Nikon's RAW format (.nef) is available for the CP5000 and CP5700. Does it offer any advantages?

There was a letter writing campaign to get Nikon to release their RAW format to CP5000 users, and it was included in the version 1.7 firmware upgrade. Reviewers tested it and found as I did that one could barely tell the difference between a well exposed "Fine" JPEG and the same image shot with RAW. I tended to write it off as a case of rampant Canon-envy.

I could find good reason to ignore it. Compared to about 1.5MB for an average Fine JPEG, RAW weighed in at nearly 8MB. Very demanding of CF card real-estate. It was slow to process and save in the camera, and even slow opening on a very fast machine. Hopelessly slow on my old PII400. Only Photoshop had the 48-bit workspace needed to open it, and it bloated up to a 28MB file in memory there. I have recently been revisiting it, and I think I have found the way to unlock the virtues of a 12-bit per pixel dynamic range. Whether it is worth the bother is up to you after doing your own tests.

It seems to be reluctant to give much extended range into the highlights as seen in the images to the right. This is a dim pizza emporium lit primarily by neon tubes. The environment has an extremely long contrast between the darkest shadows and brightest highlights.

I set my exposure to try to catch the signs in the back, but could only get blobs of blown highlights even with considerable under-exposure. However, I do have an idea to try when next I am there. I think the Contrast control was on Auto - and that may act as a limiter.

The bottom image was opened with no alteration in the loader, and no processing - the "standard" exposure.

However in the past, I have had excellent results by using Auto-Bracketing and layering with masks. There is a tutorial at http://www.larry-bolch.com/layers.htm
detailing the technique. Even when the scene contains people and movement, the technique still can work.

NOTE:Comparison shots were done subsequently with identical shots set to Auto and set to Normal. In both cases a light source was included in the image. In both cases it read 241, 241, 241 instead of the expected 255, 255, 255. In the shot to the right, a manual white balance was employed at the shoot. Since it was a mix of neon and incandescent, there was heavy filtering of red, so the light sources appear cyan. They read 255, 255, 160!

Seeking the power of 12-bit.

It seemed reasonable that since the RAW loader allowed one to choose the "exposure", it should allow something like auto-bracketing with a single file. I did all colour corrections in 48-bit workspace, and reduced down to 8-bit per channel for layering in Photoshop6.0.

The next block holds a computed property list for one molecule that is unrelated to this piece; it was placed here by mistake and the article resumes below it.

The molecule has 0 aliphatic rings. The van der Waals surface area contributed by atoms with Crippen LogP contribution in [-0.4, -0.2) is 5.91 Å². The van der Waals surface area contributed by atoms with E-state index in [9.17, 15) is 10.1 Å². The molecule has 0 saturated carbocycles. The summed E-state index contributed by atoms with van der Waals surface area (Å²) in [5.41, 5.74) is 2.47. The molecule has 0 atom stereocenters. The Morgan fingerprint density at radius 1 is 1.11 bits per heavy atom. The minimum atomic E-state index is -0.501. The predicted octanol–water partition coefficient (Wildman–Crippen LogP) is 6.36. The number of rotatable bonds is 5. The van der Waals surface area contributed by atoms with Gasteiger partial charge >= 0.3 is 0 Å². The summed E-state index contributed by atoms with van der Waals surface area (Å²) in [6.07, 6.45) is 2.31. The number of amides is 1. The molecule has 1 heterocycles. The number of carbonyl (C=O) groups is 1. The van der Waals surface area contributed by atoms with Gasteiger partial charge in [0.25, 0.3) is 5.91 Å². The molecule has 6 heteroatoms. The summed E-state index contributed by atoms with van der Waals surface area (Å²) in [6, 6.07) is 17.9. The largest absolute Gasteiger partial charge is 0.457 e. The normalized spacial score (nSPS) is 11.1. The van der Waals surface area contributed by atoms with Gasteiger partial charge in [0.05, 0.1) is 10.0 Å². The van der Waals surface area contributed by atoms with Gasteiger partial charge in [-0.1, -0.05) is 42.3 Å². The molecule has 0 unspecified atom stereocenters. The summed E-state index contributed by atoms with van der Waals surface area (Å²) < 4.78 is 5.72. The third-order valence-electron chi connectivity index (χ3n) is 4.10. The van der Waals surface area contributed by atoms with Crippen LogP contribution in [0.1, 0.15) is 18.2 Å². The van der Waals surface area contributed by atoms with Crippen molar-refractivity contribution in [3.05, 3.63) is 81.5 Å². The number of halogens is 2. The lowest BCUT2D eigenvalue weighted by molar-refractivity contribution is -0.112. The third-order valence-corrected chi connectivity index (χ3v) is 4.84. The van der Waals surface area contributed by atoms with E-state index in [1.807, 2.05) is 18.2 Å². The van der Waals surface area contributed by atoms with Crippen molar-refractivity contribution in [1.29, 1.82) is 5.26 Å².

I opened the file at -0.33 for the background layer, duplicated the image and closed the original file without saving.

Always work on duplicates of your original files. I keep all my original camera files as "Read Only".

There was a cyan haze over the blown out highlights. I dropped a Colour Selection target in the middle of one, and brought the red channel up to 255. (Green and blue were both already at 255. I changed the mode to 8-bit per channel for layering.

Looking at Craig in the middle, I adjusted the loader until he was reasonably close to the proper exposure, opened the file and duplicated it, closing the original. Once again using the Color Selector tool, I put targets on the bright white sweater on the arm to our left, another in the deep shadow between his arms and a third on a middle tone on his sweater front.

I brought the first to just below pure white (253,253,253) the second down to near black (4,4,4) and the middle tone to a light gray (170,170,170). I changed it to 8-bit per channel. And copied and pasted what was supposed to be the background over it, setting the layer mask and airbrushing with transparency (black) until Craig came though.

I could have pasted this over the background as well, but this required less airbrushing. Craig's face was a bit too magenta, so I used the lasso selection and adjusted it.

I did a similar routine for both Don on the left of the picture and Rob on the right. Even though the three guys were side by side, they were all in very different light. Interesting place to shoot.

I hope to be back there in a month, and will try shooting with the contrast set to normal, and possibly even to low contrast. If there is significant improvement, I will up date this site and post it in the CP5000 and CP5700 forums on Yahoo.

Subsequent shoots using RAW, indicate that it does extend the usable shadow detail somewhat, but far better quality can be achieved by bracketing and layers. Only in rare cases does the slowdown of the camera justify its use. It is no substitute for proper exposure and colour balance done in camera on location.

A Further Example of Highlight Clipping

In a shot with a light source one would expect to find a reading of 255, 255, 255. However, shot with RAW as you see, Target #1 reads 241, 241, 241. However, it does nothing to preserve highlight detail and is merely empty density. The clip is clear in the histogram.